Beauty defined by health

Feeling in the mood for a good rant this morning!  My target is a topic that’s been in the news quite a bit lately.  The concept of feminine “beauty”.  Gender, unfortunately, is a profound factor in personal dietary choices in most industrialized nations sharing the common dysfunctional aesthetic of women deemed more sexually attractive on the basis of their thinness, especially in this social media fueled era of ‘body shaming’.  The real-world dietary result of this shallow premise marketed by Madison Avenue and Hollywood is the endemic cultural meme of women ordering “light fare” such as salads devoid of protein on restaurant menus, whilst their male counterparts indulge with shameless abandon in high-calorie fatty foods such as steak and potato, washed down with copious quantities of beer and spirits.  Speaking anecdotally, I have observed this phenomenon firsthand every time I eat out at a fancy restaurant.  I’ve watched women despondently pick away at their food with their fork, as though it were about to leap off the plate and attack them.  Meanwhile, the man or men at the same table mindlessly shovel food down their gullet as though it were going out of style!  The aforementioned disparity presents as neither fair, healthy, or sane.  Food restrictions as a vehicle for attempting to attain unrealistic standards of physical attractiveness is quite simply a dysfunctional behavior, an eating disorder, one that I blame on our society, not on the population of women who are being pressured to look like cokehead supermodels and genetically-blessed freaks of nature.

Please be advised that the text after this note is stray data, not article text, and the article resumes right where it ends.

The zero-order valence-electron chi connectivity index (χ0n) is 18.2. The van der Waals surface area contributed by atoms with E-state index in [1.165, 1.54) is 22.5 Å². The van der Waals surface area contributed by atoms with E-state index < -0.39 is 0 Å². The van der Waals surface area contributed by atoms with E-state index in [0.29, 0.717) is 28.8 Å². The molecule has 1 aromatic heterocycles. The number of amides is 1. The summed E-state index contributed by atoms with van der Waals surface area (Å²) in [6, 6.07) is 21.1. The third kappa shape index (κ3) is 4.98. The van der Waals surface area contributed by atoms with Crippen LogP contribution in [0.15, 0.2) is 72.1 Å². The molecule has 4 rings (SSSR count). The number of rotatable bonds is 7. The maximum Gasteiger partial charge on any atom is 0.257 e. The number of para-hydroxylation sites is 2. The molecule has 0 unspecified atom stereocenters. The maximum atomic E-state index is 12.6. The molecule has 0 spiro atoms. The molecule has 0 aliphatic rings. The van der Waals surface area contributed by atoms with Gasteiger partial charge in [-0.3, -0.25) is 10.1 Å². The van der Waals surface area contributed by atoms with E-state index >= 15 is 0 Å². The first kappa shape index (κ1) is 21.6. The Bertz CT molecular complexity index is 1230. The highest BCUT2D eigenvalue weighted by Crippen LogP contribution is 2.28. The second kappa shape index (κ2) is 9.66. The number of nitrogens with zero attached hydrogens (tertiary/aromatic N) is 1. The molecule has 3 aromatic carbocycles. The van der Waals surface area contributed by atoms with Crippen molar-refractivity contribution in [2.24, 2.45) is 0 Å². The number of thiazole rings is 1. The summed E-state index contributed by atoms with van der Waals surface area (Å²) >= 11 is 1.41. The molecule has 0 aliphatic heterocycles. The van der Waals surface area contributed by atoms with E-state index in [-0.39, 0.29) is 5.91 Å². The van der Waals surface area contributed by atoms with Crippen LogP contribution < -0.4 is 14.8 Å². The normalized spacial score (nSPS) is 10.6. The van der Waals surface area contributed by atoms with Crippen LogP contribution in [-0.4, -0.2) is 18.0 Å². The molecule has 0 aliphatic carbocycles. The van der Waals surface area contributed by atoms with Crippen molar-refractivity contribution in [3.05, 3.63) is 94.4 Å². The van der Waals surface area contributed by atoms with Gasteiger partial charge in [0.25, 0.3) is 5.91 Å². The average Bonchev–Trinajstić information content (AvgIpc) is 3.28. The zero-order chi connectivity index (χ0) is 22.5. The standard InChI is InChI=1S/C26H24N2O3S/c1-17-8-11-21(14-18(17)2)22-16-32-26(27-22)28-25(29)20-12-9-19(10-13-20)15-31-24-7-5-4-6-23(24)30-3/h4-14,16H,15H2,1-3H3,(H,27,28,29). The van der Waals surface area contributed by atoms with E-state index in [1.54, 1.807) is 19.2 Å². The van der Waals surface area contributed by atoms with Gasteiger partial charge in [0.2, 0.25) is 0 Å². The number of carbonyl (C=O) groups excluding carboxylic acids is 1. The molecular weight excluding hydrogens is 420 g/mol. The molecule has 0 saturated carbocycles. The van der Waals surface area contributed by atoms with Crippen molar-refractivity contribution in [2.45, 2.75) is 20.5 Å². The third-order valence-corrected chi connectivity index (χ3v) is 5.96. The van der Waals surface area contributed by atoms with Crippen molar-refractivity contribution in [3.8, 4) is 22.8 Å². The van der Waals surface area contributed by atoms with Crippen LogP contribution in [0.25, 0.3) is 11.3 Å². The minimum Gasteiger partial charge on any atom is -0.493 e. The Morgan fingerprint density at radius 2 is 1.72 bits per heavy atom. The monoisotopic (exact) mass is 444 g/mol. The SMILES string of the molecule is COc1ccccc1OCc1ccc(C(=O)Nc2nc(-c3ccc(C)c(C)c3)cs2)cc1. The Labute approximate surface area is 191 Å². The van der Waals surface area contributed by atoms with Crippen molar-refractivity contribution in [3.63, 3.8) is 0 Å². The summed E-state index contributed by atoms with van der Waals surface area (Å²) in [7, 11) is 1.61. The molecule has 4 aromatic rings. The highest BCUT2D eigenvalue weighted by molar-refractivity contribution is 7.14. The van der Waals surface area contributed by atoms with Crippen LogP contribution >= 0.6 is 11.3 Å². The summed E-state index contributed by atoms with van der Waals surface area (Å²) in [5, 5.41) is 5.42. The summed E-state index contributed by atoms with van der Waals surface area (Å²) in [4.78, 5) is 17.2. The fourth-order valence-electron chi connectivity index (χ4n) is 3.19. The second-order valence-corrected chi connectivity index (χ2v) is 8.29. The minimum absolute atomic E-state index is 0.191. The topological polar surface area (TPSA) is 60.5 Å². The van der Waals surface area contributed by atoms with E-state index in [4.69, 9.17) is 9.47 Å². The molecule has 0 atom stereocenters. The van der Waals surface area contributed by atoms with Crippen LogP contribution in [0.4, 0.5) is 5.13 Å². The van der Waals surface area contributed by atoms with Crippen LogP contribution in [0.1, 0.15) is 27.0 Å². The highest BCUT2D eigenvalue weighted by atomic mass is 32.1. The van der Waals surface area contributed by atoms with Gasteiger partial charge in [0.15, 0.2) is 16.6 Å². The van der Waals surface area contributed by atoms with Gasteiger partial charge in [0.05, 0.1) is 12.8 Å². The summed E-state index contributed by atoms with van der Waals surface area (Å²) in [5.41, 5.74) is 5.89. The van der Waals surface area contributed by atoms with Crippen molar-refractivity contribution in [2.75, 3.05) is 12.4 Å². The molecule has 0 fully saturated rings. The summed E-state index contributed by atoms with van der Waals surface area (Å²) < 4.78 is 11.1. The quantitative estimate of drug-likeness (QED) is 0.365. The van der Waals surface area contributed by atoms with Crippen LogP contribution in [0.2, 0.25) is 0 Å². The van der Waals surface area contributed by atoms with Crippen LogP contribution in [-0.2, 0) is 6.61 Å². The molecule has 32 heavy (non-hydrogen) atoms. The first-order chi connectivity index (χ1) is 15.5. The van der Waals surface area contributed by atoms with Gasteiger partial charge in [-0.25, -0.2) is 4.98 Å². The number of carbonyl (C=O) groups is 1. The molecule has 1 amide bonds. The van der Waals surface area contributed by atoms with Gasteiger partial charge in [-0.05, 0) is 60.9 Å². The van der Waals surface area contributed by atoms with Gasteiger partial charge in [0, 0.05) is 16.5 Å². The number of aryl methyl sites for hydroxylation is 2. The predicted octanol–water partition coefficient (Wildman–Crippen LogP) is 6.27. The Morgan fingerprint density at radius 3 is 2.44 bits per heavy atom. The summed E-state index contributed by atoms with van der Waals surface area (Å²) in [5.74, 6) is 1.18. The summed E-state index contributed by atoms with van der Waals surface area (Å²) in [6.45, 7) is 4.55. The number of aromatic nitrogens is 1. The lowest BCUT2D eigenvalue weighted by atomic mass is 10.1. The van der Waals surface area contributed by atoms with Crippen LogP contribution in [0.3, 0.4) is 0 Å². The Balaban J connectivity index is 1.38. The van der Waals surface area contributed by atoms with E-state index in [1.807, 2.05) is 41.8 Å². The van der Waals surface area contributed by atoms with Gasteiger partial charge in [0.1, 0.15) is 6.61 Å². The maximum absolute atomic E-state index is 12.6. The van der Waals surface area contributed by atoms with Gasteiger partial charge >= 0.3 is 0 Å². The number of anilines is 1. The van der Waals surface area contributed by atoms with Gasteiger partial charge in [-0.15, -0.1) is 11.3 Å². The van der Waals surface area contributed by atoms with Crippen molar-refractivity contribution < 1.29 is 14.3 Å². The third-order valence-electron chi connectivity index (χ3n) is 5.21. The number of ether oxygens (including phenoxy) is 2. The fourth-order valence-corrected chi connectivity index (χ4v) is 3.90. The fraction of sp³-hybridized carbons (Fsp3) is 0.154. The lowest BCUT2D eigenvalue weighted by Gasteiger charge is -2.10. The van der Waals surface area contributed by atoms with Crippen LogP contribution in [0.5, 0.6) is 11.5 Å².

There was a time long ago in Western society when “full-figured” women were not only the norm, but also considered highly desirable by the opposite sex.  So I have a great idea.  Why don’t we all endeavor to be as emotionally and physically healthy as possible, realizing that our “uber health” will radiate a beauty that transcends superficial shallow notions of what women should look like, a version of beauty that is easily recognizable by any person operating outside the vacuous confines of commercially-defined aesthetics.  And I’m not even talking about the tired old cliché of “inner beauty”.  I’m talking about a kind of physical beauty that cannot be found in a Victoria’s Secret catalog, but one which you can find hanging on the walls of any world-class museum anywhere in the world.

Beauty should be defined by health, not by fashion.  When I first meet a person, I look at the pallor of their skin, the sparkle in their eyes, the sincerity of their smile, and whether or not they radiate that “healthy glow” that is so obvious to anyone with a pair of eyes.  I’m checking out their posture and muscle tone, not their curves or lack thereof.  I’m not judging them superficially, and neither should any of us.  A person can be a bit “overweight”, yet still perfectly healthy, or they could be outwardly thin while physically devastated internally, carrying around deadly visceral fat padding their vital organs, i.e. what we nutritionists call “skinny fat” and doctors call “Non-Alcoholic Fatty Liver Disease” (NAFLD).  So I can honestly say that when I lay eyes on a super-fit fitness model with a six-pack, male or female, the first thing that comes to mind is “Let me see their bloodwork and an ultrasound of their liver!“.  Ironically, numerous studies have shown that a person can be extremely fit, yet quite unhealthy at the same time.  Professional bodybuilders for instance, on the day of competition, are usually on the verge of death when they walk out on stage looking absolutely shredded, sporting networks of protruding veins caused by extreme dehydration.  Impressive?  Yes.  Healthy?  No.  Don’t be fooled by external appearances!

So let’s give the girls a break, fellas.  Have you taken a look at your beer belly in the mirror lately?  Rest assured that Jennifer Aniston will not be jumping on that protuberance any time soon!

venus

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